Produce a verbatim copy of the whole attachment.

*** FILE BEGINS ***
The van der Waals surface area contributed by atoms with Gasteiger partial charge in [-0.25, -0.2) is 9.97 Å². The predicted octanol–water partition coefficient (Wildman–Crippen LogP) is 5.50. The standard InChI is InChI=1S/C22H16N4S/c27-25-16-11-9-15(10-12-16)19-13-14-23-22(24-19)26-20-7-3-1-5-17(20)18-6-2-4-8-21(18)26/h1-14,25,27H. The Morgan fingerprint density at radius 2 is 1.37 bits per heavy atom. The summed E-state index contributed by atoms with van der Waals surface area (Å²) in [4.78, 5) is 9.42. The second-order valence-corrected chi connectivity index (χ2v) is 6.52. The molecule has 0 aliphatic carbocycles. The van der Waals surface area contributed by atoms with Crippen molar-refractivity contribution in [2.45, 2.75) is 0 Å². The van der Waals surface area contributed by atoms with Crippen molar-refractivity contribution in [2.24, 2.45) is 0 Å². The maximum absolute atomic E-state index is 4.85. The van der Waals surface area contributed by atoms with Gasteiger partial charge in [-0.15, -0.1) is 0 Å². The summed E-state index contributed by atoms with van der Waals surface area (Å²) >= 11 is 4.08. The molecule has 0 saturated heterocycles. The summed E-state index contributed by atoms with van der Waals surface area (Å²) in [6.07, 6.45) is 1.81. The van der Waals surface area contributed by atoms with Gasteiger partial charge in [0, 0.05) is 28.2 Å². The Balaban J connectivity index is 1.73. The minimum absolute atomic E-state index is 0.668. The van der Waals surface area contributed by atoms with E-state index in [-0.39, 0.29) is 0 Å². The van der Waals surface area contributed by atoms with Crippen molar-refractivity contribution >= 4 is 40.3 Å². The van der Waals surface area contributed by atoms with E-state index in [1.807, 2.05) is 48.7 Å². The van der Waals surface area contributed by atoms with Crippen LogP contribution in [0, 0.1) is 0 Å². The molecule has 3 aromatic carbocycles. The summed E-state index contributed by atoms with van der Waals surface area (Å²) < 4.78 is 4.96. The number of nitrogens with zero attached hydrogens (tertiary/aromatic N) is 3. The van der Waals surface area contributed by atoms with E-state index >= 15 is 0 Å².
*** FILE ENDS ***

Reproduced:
The van der Waals surface area contributed by atoms with Gasteiger partial charge in [-0.25, -0.2) is 9.97 Å². The predicted octanol–water partition coefficient (Wildman–Crippen LogP) is 5.50. The standard InChI is InChI=1S/C22H16N4S/c27-25-16-11-9-15(10-12-16)19-13-14-23-22(24-19)26-20-7-3-1-5-17(20)18-6-2-4-8-21(18)26/h1-14,25,27H. The Morgan fingerprint density at radius 2 is 1.37 bits per heavy atom. The summed E-state index contributed by atoms with van der Waals surface area (Å²) in [4.78, 5) is 9.42. The second-order valence-corrected chi connectivity index (χ2v) is 6.52. The molecule has 0 aliphatic carbocycles. The van der Waals surface area contributed by atoms with Crippen molar-refractivity contribution in [2.45, 2.75) is 0 Å². The van der Waals surface area contributed by atoms with Crippen molar-refractivity contribution in [2.24, 2.45) is 0 Å². The maximum absolute atomic E-state index is 4.85. The van der Waals surface area contributed by atoms with Gasteiger partial charge in [-0.15, -0.1) is 0 Å². The summed E-state index contributed by atoms with van der Waals surface area (Å²) >= 11 is 4.08. The molecule has 0 saturated heterocycles. The summed E-state index contributed by atoms with van der Waals surface area (Å²) in [6.07, 6.45) is 1.81. The van der Waals surface area contributed by atoms with Gasteiger partial charge in [0, 0.05) is 28.2 Å². The Balaban J connectivity index is 1.73. The minimum absolute atomic E-state index is 0.668. The van der Waals surface area contributed by atoms with E-state index in [-0.39, 0.29) is 0 Å². The van der Waals surface area contributed by atoms with Crippen molar-refractivity contribution >= 4 is 40.3 Å². The van der Waals surface area contributed by atoms with E-state index in [1.807, 2.05) is 48.7 Å². The van der Waals surface area contributed by atoms with Crippen LogP contribution in [0, 0.1) is 0 Å². The molecule has 3 aromatic carbocycles. The summed E-state index contributed by atoms with van der Waals surface area (Å²) < 4.78 is 4.96. The number of nitrogens with zero attached hydrogens (tertiary/aromatic N) is 3. The van der Waals surface area contributed by atoms with E-state index >= 15 is 0 Å².